Friday, June 7, 2013

Are You Feeling Secure in the Government's Ability to Maintain your Privacy?

With all the breaking news about servers being accessed and telephone calls being logged by the NSA, I can't help but look at this new potential database of biometric information with a touch of cynicism.

From a Wired article:
Buried in the more than 800 pages of the bipartisan legislation (.pdf)  is language mandating the creation of the innocuously-named “photo tool,” a massive federal database administered by the Department of Homeland Security and containing names, ages, Social Security numbers and photographs of everyone in the country with a driver’s license or other state-issued photo ID.
Together in one convenient place for the first time is everything anyone could possible want to track you, steal your identity, check on your government benefits, or any other piece of information about you stored in virtually any computer in the entire world. This database would be the keys to the kingdom.

What could possible go wrong? After all, we know that the government has always handled these types of sensitive information with the utmost privacy and security. Not once has any information ever been downloaded to a government laptop and then been stolen with thousands -- if not millions -- of names and social security numbers waiting to be taken. Not once has a government agency ever been hacked and supposedly secure files been taken directly from the government servers. Federal agencies are much better monitored and regulated than that.

But lets suppose for a moment the Department of Homeland Security has some kind of magic server that could never be hacked even with all the Chinese hackers in the world working on it. And let's further suppose that no employee that isn't authorized will ever gain access to the server and they will never make a stupid, human mistake like leaving their laptops to be stolen. Would that solve the problem?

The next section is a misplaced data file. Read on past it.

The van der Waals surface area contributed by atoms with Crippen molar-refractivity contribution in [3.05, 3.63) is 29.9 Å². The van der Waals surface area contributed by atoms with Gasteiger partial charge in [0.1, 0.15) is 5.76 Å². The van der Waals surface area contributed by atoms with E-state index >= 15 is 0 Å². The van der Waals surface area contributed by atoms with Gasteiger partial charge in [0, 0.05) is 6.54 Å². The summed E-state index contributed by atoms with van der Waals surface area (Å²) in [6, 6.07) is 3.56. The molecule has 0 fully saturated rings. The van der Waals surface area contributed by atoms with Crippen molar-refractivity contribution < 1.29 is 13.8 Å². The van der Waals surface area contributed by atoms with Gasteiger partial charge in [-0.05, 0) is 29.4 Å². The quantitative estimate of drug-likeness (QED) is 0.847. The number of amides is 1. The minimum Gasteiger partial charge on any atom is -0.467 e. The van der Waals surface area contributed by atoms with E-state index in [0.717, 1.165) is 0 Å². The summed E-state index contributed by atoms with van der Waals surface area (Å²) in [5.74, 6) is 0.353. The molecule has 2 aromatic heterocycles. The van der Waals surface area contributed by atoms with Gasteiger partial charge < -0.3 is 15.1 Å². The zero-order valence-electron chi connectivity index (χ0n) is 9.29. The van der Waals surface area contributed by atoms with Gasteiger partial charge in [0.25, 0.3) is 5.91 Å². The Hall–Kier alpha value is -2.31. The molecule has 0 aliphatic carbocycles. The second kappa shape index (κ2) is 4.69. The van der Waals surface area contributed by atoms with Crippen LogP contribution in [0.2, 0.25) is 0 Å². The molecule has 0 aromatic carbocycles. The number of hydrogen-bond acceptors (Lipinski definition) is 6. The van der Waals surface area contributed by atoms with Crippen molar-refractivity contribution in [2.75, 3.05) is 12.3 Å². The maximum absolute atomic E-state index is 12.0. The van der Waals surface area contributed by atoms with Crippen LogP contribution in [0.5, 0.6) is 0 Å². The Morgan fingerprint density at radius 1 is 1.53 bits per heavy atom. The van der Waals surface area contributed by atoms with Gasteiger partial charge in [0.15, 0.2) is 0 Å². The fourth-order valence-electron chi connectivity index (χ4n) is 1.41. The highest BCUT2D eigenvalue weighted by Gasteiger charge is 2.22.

Programs like this have a tendency to expand. What starts out as an expedient solution to a simple problem has a tendency to grow and mutate to the point where they aren't recognizable any longer.

Back to Wired:
For now, the legislation allows the database to be used solely for employment purposes. But historically such limitations don’t last. The Social Security card, for example, was created to track your government retirement benefits. Now you need it to purchase health insurance.
And purchasing health insurance isn't the only thing you need a Social Security card for. In my area you can't go to the doctor, get any help from the government, get a job, access your bank account through an ATM, verify that you are who you way you are over the phone, or anything else without a Social Security number.

Forming a database with all our information -- including everything necessary for a computer to recognize us -- couldn't possibly be a good idea. Not only should every civil liberties group be apposed to this legislation, every elected official and every voter should be against it regardless of party. There just isn't any good to come out of this for anyone.

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